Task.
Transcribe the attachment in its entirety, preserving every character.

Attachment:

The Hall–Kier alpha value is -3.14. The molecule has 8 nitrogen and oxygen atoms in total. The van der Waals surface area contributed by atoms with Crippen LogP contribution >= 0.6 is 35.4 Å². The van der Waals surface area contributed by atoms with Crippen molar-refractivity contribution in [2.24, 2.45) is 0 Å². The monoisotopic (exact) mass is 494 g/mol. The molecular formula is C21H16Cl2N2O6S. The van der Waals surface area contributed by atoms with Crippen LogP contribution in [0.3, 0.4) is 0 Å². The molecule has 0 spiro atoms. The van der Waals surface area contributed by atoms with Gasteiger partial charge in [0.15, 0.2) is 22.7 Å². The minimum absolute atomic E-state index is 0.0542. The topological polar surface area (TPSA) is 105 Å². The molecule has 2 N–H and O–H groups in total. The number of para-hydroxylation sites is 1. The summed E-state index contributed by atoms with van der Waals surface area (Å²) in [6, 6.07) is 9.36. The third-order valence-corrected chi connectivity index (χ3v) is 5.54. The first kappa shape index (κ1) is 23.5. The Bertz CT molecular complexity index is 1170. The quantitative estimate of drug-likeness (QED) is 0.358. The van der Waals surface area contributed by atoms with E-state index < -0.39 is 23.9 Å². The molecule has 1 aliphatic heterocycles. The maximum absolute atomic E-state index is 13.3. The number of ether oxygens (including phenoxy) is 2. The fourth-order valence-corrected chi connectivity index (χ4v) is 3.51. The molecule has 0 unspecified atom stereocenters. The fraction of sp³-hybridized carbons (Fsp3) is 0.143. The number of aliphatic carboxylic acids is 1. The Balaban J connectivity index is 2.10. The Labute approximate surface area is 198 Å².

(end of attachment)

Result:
The Hall–Kier alpha value is -3.14. The molecule has 8 nitrogen and oxygen atoms in total. The van der Waals surface area contributed by atoms with Crippen LogP contribution >= 0.6 is 35.4 Å². The van der Waals surface area contributed by atoms with Crippen molar-refractivity contribution in [2.24, 2.45) is 0 Å². The monoisotopic (exact) mass is 494 g/mol. The molecular formula is C21H16Cl2N2O6S. The van der Waals surface area contributed by atoms with Crippen LogP contribution in [0.3, 0.4) is 0 Å². The molecule has 0 spiro atoms. The van der Waals surface area contributed by atoms with Gasteiger partial charge in [0.15, 0.2) is 22.7 Å². The minimum absolute atomic E-state index is 0.0542. The topological polar surface area (TPSA) is 105 Å². The molecule has 2 N–H and O–H groups in total. The number of para-hydroxylation sites is 1. The summed E-state index contributed by atoms with van der Waals surface area (Å²) in [6, 6.07) is 9.36. The third-order valence-corrected chi connectivity index (χ3v) is 5.54. The first kappa shape index (κ1) is 23.5. The Bertz CT molecular complexity index is 1170. The quantitative estimate of drug-likeness (QED) is 0.358. The van der Waals surface area contributed by atoms with E-state index < -0.39 is 23.9 Å². The molecule has 1 aliphatic heterocycles. The maximum absolute atomic E-state index is 13.3. The number of ether oxygens (including phenoxy) is 2. The fourth-order valence-corrected chi connectivity index (χ4v) is 3.51. The molecule has 0 unspecified atom stereocenters. The fraction of sp³-hybridized carbons (Fsp3) is 0.143. The number of aliphatic carboxylic acids is 1. The Balaban J connectivity index is 2.10. The Labute approximate surface area is 198 Å².